Review: 'Suicide Squad' serviceable, but not a home run

A lot of DC Comics fans are rooting hard for the success of Suicide Squad in the wake of the negative reception (despite pretty sweet box office) of Batman v. Superman.

The good news: This new film featuring super villains is a better flick then the one touting the two biggest superhero heavyweights in the universe. But it’s not the slam dunk, crowd pleasing, epic film everyone was hoping for.

The story is slight, the villain weak, and the stakes never seem high.

However, the characters (and the actors who portray them) are spot on, especially Will Smith’s Deadshot, Margot Robbie’s Harley Quinn, and Viola Davis’ Amanda Waller.

Waller is the no nonsense government bureaucrat who dreams up a squad of criminals (some super-powered, some not) to handle any future crisis created by meta-humans who may not be as nice as the Man of Steel.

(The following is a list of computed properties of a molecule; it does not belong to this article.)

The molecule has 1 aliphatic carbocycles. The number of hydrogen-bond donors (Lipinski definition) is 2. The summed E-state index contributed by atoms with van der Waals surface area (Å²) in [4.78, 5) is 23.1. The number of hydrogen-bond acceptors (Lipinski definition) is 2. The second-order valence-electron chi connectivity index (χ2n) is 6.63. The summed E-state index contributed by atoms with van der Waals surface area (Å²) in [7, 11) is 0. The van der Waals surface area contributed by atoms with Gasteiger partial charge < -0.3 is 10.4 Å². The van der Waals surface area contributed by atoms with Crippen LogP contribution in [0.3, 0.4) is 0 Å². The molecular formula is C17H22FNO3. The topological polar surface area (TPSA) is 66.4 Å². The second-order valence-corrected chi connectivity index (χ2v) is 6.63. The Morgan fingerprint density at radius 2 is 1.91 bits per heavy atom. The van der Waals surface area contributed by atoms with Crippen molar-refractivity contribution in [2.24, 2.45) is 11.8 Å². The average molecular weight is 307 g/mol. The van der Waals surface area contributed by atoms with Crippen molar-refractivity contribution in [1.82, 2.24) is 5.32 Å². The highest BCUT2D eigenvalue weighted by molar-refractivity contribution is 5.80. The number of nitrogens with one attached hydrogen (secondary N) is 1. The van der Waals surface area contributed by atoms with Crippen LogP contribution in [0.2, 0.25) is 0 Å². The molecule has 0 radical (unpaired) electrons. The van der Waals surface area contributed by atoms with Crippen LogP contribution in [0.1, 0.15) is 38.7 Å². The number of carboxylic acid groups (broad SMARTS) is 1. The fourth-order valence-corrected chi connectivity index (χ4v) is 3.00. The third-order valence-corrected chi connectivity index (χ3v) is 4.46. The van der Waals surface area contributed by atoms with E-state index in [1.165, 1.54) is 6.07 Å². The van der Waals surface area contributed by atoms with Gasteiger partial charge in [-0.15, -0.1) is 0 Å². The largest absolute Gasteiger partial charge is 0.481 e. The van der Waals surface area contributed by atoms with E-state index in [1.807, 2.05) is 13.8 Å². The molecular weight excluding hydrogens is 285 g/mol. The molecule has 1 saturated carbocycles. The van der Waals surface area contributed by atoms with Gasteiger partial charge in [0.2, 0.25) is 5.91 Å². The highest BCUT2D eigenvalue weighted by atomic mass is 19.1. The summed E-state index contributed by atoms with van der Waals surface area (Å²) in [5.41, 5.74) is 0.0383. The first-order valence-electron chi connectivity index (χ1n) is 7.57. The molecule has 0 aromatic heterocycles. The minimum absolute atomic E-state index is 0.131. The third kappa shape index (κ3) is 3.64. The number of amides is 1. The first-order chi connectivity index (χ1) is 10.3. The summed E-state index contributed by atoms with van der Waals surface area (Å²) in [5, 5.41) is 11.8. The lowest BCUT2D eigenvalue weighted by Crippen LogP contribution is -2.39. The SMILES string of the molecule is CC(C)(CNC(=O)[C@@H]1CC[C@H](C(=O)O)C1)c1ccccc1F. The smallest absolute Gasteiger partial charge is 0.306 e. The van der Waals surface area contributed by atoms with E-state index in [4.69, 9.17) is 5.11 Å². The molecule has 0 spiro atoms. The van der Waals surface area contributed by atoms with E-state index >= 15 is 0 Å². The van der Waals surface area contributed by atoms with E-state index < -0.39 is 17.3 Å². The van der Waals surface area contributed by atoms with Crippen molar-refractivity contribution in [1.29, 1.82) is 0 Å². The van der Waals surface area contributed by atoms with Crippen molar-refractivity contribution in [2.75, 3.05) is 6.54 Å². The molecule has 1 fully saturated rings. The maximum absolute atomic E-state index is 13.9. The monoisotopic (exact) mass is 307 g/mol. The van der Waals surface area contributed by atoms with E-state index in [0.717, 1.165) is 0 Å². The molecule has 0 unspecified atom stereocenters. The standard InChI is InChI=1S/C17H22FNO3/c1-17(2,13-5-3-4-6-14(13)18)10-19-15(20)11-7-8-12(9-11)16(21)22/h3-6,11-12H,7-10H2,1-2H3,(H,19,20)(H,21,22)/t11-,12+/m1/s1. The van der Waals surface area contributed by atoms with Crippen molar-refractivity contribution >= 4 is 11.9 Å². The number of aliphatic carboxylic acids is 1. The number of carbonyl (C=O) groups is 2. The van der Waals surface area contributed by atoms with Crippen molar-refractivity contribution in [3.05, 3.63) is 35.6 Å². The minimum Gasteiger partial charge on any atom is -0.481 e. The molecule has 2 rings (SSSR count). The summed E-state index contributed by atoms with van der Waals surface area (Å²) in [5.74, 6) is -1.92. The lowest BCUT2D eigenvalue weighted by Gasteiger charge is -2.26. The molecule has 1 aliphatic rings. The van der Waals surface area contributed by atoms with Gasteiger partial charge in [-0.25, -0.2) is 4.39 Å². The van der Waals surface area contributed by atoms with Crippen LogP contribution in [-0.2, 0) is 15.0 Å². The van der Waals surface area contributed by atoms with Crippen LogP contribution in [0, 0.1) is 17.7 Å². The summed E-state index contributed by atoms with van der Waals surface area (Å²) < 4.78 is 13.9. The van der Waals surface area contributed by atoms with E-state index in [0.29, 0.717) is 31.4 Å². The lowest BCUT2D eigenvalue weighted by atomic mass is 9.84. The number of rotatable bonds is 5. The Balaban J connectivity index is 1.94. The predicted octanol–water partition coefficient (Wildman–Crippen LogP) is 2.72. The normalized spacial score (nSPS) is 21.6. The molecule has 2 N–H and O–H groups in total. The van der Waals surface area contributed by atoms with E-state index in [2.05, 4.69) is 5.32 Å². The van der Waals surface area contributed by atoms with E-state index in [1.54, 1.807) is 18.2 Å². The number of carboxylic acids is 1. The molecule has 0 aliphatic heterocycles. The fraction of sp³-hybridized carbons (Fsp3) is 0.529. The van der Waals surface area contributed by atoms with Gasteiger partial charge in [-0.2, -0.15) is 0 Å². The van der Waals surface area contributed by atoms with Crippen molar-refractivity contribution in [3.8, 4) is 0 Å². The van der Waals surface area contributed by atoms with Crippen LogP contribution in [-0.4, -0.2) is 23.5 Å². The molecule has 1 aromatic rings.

But, again, the threat they face, comes off as a cookie cutter force of evil that we’ve seen ad nauseam in these types of movies.

What about the Joker???

He’s great. Jared Leto brings a creepiness to the character we haven’t seen before, and when he’s on screen, you feel like all bets are off. Anything could happen.

Unfortunately, he isn’t on screen much, despite an ad campaign that prominently features the classic villain. I would not be surprised if one of the trending hashtags this weekend is #NeedsMoreJoker.

Perhaps that’s because of studio interference in the editing room. It feels like a lot was left on the cutting room floor, which makes me once again look forward to an extended, director’s cut.

This version of Suicide Squad is serviceable, but not the homerun Warner Bros/DC wanted to cap off the summer season.